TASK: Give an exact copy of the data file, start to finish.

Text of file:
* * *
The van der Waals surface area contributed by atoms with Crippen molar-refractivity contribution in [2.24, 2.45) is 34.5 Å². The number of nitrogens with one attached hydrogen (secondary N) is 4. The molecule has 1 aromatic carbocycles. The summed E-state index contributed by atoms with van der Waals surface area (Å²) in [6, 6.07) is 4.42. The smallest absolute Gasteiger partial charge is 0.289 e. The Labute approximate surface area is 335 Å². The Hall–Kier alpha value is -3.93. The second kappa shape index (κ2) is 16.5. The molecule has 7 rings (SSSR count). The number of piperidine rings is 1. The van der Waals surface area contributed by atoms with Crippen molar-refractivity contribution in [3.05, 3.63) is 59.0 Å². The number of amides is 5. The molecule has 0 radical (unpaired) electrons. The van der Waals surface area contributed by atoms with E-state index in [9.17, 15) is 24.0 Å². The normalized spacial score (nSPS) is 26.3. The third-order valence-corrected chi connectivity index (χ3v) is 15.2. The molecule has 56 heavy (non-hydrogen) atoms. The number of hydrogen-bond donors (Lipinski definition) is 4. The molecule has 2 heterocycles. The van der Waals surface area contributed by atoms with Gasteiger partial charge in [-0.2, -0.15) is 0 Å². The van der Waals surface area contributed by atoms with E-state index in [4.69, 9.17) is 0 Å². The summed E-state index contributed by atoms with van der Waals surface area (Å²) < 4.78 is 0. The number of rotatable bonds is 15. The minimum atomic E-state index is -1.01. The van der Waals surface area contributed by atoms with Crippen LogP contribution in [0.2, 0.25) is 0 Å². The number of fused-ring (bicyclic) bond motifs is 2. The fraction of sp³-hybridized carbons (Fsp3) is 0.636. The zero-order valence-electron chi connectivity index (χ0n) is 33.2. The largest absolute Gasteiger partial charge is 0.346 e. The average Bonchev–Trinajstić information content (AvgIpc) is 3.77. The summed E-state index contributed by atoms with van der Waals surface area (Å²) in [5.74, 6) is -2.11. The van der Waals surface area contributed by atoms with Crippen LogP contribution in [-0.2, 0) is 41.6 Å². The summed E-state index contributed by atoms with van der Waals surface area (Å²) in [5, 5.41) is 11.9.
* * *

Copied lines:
The van der Waals surface area contributed by atoms with Crippen molar-refractivity contribution in [2.24, 2.45) is 34.5 Å². The number of nitrogens with one attached hydrogen (secondary N) is 4. The molecule has 1 aromatic carbocycles. The summed E-state index contributed by atoms with van der Waals surface area (Å²) in [6, 6.07) is 4.42. The smallest absolute Gasteiger partial charge is 0.289 e. The Labute approximate surface area is 335 Å². The Hall–Kier alpha value is -3.93. The second kappa shape index (κ2) is 16.5. The molecule has 7 rings (SSSR count). The number of piperidine rings is 1. The van der Waals surface area contributed by atoms with Crippen molar-refractivity contribution in [3.05, 3.63) is 59.0 Å². The number of amides is 5. The molecule has 0 radical (unpaired) electrons. The van der Waals surface area contributed by atoms with E-state index in [9.17, 15) is 24.0 Å². The normalized spacial score (nSPS) is 26.3. The third-order valence-corrected chi connectivity index (χ3v) is 15.2. The molecule has 56 heavy (non-hydrogen) atoms. The number of hydrogen-bond donors (Lipinski definition) is 4. The molecule has 2 heterocycles. The van der Waals surface area contributed by atoms with Gasteiger partial charge in [-0.2, -0.15) is 0 Å². The van der Waals surface area contributed by atoms with E-state index in [4.69, 9.17) is 0 Å². The summed E-state index contributed by atoms with van der Waals surface area (Å²) < 4.78 is 0. The number of rotatable bonds is 15. The minimum atomic E-state index is -1.01. The van der Waals surface area contributed by atoms with Crippen LogP contribution in [0.2, 0.25) is 0 Å². The number of fused-ring (bicyclic) bond motifs is 2. The fraction of sp³-hybridized carbons (Fsp3) is 0.636. The zero-order valence-electron chi connectivity index (χ0n) is 33.2. The largest absolute Gasteiger partial charge is 0.346 e. The average Bonchev–Trinajstić information content (AvgIpc) is 3.77. The summed E-state index contributed by atoms with van der Waals surface area (Å²) in [5.74, 6) is -2.11. The van der Waals surface area contributed by atoms with Crippen LogP contribution in [-0.2, 0) is 41.6 Å². The summed E-state index contributed by atoms with van der Waals surface area (Å²) in [5, 5.41) is 11.9.